Legislature mulls handing off SHPD responsibilities to counties

  • The Kealakehe Wastewater Treatment Plant is seen from a distance in late January. (Chelsea Jensen/West Hawaii Today)

  • Passenger vehicles line up at the terminus of Daniel K. Inouye Highway to make a left turn onto Mamalahoa Highway, also known as Highway 190, to head toward Kailua-Kona on Dec. 17, 2019. A project to extend Daniel K. Inouye Highway to Queen Kaahumanu Highway is held up by State Historic Preservation Division delays in archaeological plan reviews. (Chelsea Jensen/West Hawaii Today)

Delays in getting archaeological plan reviews from the State Historic Preservation Division have added years to the construction of Hawaii County projects, but county planning officials are skeptical a bill currently making its way through the Legislature is the answer.

Senate Bill 2076 would allow the state to delegate to the counties, or subcontract out to third parties, historic preservation project reviews currently under SHPD’s responsibility. Sponsored by Sen. Donovan Dela Cruz, an Oahu Democrat, and co-sponsored by Big Island Democratic Sens. Lorraine Inouye and Dru Kanuha, among others, the bill on Monday unanimously passed two Senate committees as amended and now proceeds to the Judiciary Committee, its final stop before the full Senate.


Recent Big Island projects tangled in SHPD paperwork include upgrades to the Kealakehe Wastewater Treatment Plant, the extension of Daniel K. Inouye Highway to Queen Kaahumanu Highway and the public shoreline access component required of the 1,079-acre luxury Kaupulehu project.

The shoreline access was delayed five years before SHPD approval arrived in January, 2019. The Daniel K. Inouye Highway to Queen Kaahumanu Highway road extension remains up in the air, after DLNR reported in December that “discussions are ongoing” more than 32 months after the draft environmental impact statement was released.

The Kealakehe Wastewater Treatment Plant R1 recycled water upgrade was supposed to be finished by the end of 2020, however, the county anticipates it won’t be able to start construction until 2021 due to delays in getting the project’s environmental impact statement finalized because of a backup at SHPD, which is tasked with compliance review.

SB 2076 is supported by the Department of Land and Natural Resources, the agency that oversees SHPD.

“The Department believes that the provisions of Senate Bill 2076 offer the potential to expedite Section 6E-42, HRS, permits reviews while ensuring that significant historic properties receive consideration consistent with existing practice,” Chairwoman Suzanne Case said in testimony.

Maui County Council Chairwoman Alice Lee supported the bill as well.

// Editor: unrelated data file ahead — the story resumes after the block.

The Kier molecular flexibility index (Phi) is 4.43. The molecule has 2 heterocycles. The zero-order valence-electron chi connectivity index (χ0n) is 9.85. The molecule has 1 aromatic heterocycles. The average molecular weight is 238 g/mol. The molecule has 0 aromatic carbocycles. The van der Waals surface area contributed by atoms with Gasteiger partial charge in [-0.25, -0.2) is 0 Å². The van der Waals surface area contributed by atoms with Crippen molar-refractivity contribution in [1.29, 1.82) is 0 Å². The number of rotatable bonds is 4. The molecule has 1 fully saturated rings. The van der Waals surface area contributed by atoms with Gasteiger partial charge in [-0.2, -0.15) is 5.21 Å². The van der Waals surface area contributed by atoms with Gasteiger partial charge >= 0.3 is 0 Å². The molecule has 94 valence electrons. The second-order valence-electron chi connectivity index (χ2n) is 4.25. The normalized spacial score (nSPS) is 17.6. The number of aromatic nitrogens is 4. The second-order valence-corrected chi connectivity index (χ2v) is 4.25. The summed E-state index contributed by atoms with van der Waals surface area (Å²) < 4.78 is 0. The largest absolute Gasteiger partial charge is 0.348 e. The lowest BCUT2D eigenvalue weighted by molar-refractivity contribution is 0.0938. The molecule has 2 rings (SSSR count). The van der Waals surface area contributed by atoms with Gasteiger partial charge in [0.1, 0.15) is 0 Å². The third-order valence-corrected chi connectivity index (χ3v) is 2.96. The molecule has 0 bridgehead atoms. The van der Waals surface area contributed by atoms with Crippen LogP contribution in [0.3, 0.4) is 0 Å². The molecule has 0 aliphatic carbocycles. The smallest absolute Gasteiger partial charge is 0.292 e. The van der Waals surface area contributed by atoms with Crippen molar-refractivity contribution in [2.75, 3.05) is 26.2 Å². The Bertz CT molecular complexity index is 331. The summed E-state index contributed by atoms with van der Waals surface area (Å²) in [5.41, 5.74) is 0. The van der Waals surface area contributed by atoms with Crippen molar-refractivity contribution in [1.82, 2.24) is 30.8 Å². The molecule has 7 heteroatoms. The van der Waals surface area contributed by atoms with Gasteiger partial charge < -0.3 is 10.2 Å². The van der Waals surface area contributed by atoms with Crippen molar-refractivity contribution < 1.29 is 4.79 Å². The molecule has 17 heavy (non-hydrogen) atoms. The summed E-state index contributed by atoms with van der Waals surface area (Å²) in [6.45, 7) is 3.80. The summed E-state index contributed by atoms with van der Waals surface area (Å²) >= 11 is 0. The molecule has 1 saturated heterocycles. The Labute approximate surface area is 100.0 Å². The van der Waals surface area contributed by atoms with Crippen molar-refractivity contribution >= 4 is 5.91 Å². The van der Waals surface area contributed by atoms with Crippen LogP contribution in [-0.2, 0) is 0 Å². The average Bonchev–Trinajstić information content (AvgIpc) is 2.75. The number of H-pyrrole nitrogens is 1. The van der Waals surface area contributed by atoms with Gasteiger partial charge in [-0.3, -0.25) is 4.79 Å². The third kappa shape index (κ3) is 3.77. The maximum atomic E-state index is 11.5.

“Many affordable-housing projects are delayed because of the State Historic Preservation Division’s inability to efficiently and effectively provide necessary reviews to ensure compliance with state historic preservation law,” she said.

Hawaii County officials haven’t submitted testimony because they’re unsure about the bill, said Andy Levin, the administration’s contracted lobbyist, after conferring with Planning Director Michael Yee. Levin said the county may or may not weigh in at the bill’s next committee.

Levin said the bill doesn’t include money for the county to hire the necessary archaeologists, even if qualified people could be found. One of the reasons SHPD has such a backlog is because of the inability to find qualified people to fill its own vacancies, he said.

“Just passing the bill is not going to solve the problem if there aren’t qualified people to do the work,” Levin said.

Other concerns were brought up by the Society for Hawaiian Archaeology. All of the records that are required to make the reviews are housed at SHPD on Oahu and a project to digitize them and make them available online continues to be delayed. In addition, said Angus Raff-Tierney, chairman of the association’s Legislative Committee in testimony, there would likely be conflicts of interest in using outside firms.

“Having third parties reviewing documents would likely become competing firms reviewing each other’s work. This would create the appearance of a conflict of interest,” Raff-Tierney said. “Keeping the review process entirely with government employees, be they SHPD or county, would keep the process independent.”

The Office of Hawaiian Affairs weighed in with comments in unsigned testimony, saying it appreciated safeguards and protections built into the bill. Still, OHA suggested, perhaps it would be better to create a dedicated position within SHPD to handle the work.

“As SHPD has demonstrated, there is a clear need for qualifying standards, informational resources, and established consultation and assessment processes in order to consistently and adequately protect iwi kupuna, cultural sites, and other historic properties from development impacts as envisioned under HRS Chapter 6E’s historic preservation review framework,” the testimony stated. “OHA therefore appreciates the prerequisite conditions that this bill would require counties to meet, in order to receive delegated historic preservation review authority from SHPD.”

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